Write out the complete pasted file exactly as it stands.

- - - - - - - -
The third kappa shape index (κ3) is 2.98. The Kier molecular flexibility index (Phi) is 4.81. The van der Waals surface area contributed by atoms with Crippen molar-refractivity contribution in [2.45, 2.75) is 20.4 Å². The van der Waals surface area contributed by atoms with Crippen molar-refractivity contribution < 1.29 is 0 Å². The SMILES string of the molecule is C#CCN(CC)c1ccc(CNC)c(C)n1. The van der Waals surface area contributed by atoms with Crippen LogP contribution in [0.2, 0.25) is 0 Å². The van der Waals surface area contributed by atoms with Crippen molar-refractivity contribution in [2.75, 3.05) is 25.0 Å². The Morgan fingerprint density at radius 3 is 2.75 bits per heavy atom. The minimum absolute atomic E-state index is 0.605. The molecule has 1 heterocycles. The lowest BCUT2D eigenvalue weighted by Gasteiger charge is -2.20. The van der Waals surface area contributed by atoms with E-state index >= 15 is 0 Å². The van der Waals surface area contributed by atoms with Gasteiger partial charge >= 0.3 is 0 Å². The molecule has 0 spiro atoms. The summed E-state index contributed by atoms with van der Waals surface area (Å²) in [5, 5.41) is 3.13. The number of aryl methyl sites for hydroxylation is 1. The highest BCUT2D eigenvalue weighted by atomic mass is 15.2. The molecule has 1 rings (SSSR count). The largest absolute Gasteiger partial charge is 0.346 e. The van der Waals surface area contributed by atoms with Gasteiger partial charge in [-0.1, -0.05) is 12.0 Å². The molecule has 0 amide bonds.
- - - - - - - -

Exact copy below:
The third kappa shape index (κ3) is 2.98. The Kier molecular flexibility index (Phi) is 4.81. The van der Waals surface area contributed by atoms with Crippen molar-refractivity contribution in [2.45, 2.75) is 20.4 Å². The van der Waals surface area contributed by atoms with Crippen molar-refractivity contribution < 1.29 is 0 Å². The SMILES string of the molecule is C#CCN(CC)c1ccc(CNC)c(C)n1. The van der Waals surface area contributed by atoms with Crippen LogP contribution in [0.2, 0.25) is 0 Å². The van der Waals surface area contributed by atoms with Crippen molar-refractivity contribution in [2.75, 3.05) is 25.0 Å². The Morgan fingerprint density at radius 3 is 2.75 bits per heavy atom. The minimum absolute atomic E-state index is 0.605. The molecule has 1 heterocycles. The lowest BCUT2D eigenvalue weighted by Gasteiger charge is -2.20. The van der Waals surface area contributed by atoms with E-state index >= 15 is 0 Å². The van der Waals surface area contributed by atoms with Gasteiger partial charge >= 0.3 is 0 Å². The molecule has 0 spiro atoms. The summed E-state index contributed by atoms with van der Waals surface area (Å²) in [5, 5.41) is 3.13. The number of aryl methyl sites for hydroxylation is 1. The highest BCUT2D eigenvalue weighted by atomic mass is 15.2. The molecule has 1 rings (SSSR count). The largest absolute Gasteiger partial charge is 0.346 e. The van der Waals surface area contributed by atoms with Gasteiger partial charge in [-0.1, -0.05) is 12.0 Å². The molecule has 0 amide bonds.